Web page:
The US House of Representatives has approved a Republican measure restricting abortion to the first 20 weeks after conception, one of the most stringent pro-life bills in the past decade.
The Pain-Capable Unborn Child Protection Act passed the chamber 228-196, largely along party lines, on Tuesday but the symbolic legislation stands no chance of becoming law in President Barack Obama's administration.
The White House had threatened a veto of the bill on Monday, dismissing it as "an assault on a woman's right to choose".
House Speaker John Boehner, however, praised it as "a strong statement that all life is precious", and he noted that it comes after Kermit Gosnell, a Philadelphia abortion doctor, was convicted for illegally performing late-term abortions in his clinic.
"We have a moral obligation to defend the defenceless, and we will continue to fight to ensure our nation's laws respect the sanctity of unborn human life," he said.
Republicans said the grisly trial of Gosnell served as reminder of why this law was needed.
In May, Gosnell was sent to prison for murdering three babies and for the involuntary manslaughter of a patient who died of a drug overdose after she went to Gosnell for an abortion.
A clinic worker testified during the trial that Gosnell had delivered live babies during botched late-term abortions and cut their spinal cords.
Abortion rights groups said Republicans were seizing on the tragic circumstances of Gosnell's victims.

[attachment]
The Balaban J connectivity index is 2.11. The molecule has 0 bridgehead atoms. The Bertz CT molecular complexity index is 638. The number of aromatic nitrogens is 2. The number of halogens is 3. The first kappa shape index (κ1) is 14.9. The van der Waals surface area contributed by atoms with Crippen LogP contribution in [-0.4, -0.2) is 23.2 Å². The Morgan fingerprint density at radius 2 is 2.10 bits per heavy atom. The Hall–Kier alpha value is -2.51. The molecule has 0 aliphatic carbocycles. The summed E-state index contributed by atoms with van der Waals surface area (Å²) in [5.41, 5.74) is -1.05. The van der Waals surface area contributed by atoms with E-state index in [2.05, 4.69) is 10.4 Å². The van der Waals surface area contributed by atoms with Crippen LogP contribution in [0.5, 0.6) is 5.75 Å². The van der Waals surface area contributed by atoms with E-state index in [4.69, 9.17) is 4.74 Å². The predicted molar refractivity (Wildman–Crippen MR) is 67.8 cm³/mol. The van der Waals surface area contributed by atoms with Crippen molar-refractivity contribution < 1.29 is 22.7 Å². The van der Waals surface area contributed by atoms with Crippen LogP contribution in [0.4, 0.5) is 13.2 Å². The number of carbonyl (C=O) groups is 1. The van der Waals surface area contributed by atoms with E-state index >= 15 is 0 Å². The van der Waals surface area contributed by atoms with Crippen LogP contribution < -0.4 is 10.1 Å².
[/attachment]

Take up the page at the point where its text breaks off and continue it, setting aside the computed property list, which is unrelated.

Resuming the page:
"Their relentless campaign to outlaw abortion will encourage more criminals like Kermit Gosnell," Ilyse Hoguem, NARAL Pro-Choice America's president, said.
"They will not stop until they completely undermine the ability of women to make personal, private medical decisions with their doctors."
The bill, which includes an exemption for women who become pregnant through rape or incest provided they first report the assault to authorities, caused heated debate in the House.
After being criticised because female House Republicans were not involved in writing or passing the legislation out of the House Judiciary Committee, Republican leaders went out of their way to include women.
Republican Representatives Virginia Foxx of North Carolina and Marsha Blackburn of Tennessee helped manage debate on the bill.
Trent Franks, a long-time abortion-rights opponent and the bill's sponsor, provoked outrage last week when he said in a committee hearing that "incidence of rape resulting in pregnancy [is] very low".
Democrats criticised Franks and Republican supporters of the bill, which also earned six Democratic votes, as being out of touch with women's issues.
Most US states allow abortions to the point when a foetus becomes viable outside the womb, considered to be some 24 weeks of pregnancy.
Ten states have passed laws similar to the Franks bill, and several of them are facing challenges in court.